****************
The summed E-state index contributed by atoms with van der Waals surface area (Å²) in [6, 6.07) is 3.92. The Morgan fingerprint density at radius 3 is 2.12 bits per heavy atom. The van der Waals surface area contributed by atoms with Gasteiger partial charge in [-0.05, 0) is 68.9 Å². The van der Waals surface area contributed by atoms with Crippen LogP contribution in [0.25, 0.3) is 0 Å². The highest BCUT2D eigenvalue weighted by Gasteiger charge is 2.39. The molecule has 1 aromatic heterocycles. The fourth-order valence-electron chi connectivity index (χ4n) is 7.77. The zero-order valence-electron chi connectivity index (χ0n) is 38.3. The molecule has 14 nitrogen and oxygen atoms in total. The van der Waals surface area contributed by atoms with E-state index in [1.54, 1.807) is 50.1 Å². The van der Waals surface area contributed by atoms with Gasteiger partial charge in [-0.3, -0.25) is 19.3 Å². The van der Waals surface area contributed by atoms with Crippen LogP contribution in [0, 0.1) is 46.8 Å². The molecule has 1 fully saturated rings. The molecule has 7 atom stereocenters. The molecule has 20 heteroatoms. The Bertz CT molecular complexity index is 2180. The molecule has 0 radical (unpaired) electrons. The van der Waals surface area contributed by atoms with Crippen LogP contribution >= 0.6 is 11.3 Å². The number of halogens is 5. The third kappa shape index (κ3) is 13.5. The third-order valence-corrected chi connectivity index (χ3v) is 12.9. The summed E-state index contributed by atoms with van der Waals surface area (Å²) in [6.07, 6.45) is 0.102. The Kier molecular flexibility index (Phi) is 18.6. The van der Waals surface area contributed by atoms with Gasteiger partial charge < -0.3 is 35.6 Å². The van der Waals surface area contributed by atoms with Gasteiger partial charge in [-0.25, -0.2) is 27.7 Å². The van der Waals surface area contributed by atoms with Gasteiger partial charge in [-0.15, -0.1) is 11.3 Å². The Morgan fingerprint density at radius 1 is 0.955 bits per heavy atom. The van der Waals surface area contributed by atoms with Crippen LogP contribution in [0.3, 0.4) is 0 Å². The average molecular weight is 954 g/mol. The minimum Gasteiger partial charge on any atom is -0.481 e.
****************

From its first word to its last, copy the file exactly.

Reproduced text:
The summed E-state index contributed by atoms with van der Waals surface area (Å²) in [6, 6.07) is 3.92. The Morgan fingerprint density at radius 3 is 2.12 bits per heavy atom. The van der Waals surface area contributed by atoms with Gasteiger partial charge in [-0.05, 0) is 68.9 Å². The van der Waals surface area contributed by atoms with Crippen LogP contribution in [0.25, 0.3) is 0 Å². The highest BCUT2D eigenvalue weighted by Gasteiger charge is 2.39. The molecule has 1 aromatic heterocycles. The fourth-order valence-electron chi connectivity index (χ4n) is 7.77. The zero-order valence-electron chi connectivity index (χ0n) is 38.3. The molecule has 14 nitrogen and oxygen atoms in total. The van der Waals surface area contributed by atoms with E-state index in [1.54, 1.807) is 50.1 Å². The van der Waals surface area contributed by atoms with Gasteiger partial charge in [-0.3, -0.25) is 19.3 Å². The van der Waals surface area contributed by atoms with Crippen LogP contribution in [0, 0.1) is 46.8 Å². The molecule has 1 fully saturated rings. The molecule has 7 atom stereocenters. The molecule has 20 heteroatoms. The Bertz CT molecular complexity index is 2180. The molecule has 0 radical (unpaired) electrons. The van der Waals surface area contributed by atoms with Crippen LogP contribution >= 0.6 is 11.3 Å². The number of halogens is 5. The third kappa shape index (κ3) is 13.5. The third-order valence-corrected chi connectivity index (χ3v) is 12.9. The summed E-state index contributed by atoms with van der Waals surface area (Å²) in [6.07, 6.45) is 0.102. The Kier molecular flexibility index (Phi) is 18.6. The van der Waals surface area contributed by atoms with Gasteiger partial charge < -0.3 is 35.6 Å². The van der Waals surface area contributed by atoms with Gasteiger partial charge in [-0.25, -0.2) is 27.7 Å². The van der Waals surface area contributed by atoms with Gasteiger partial charge in [-0.15, -0.1) is 11.3 Å². The Morgan fingerprint density at radius 1 is 0.955 bits per heavy atom. The van der Waals surface area contributed by atoms with Crippen LogP contribution in [0.3, 0.4) is 0 Å². The average molecular weight is 954 g/mol. The minimum Gasteiger partial charge on any atom is -0.481 e.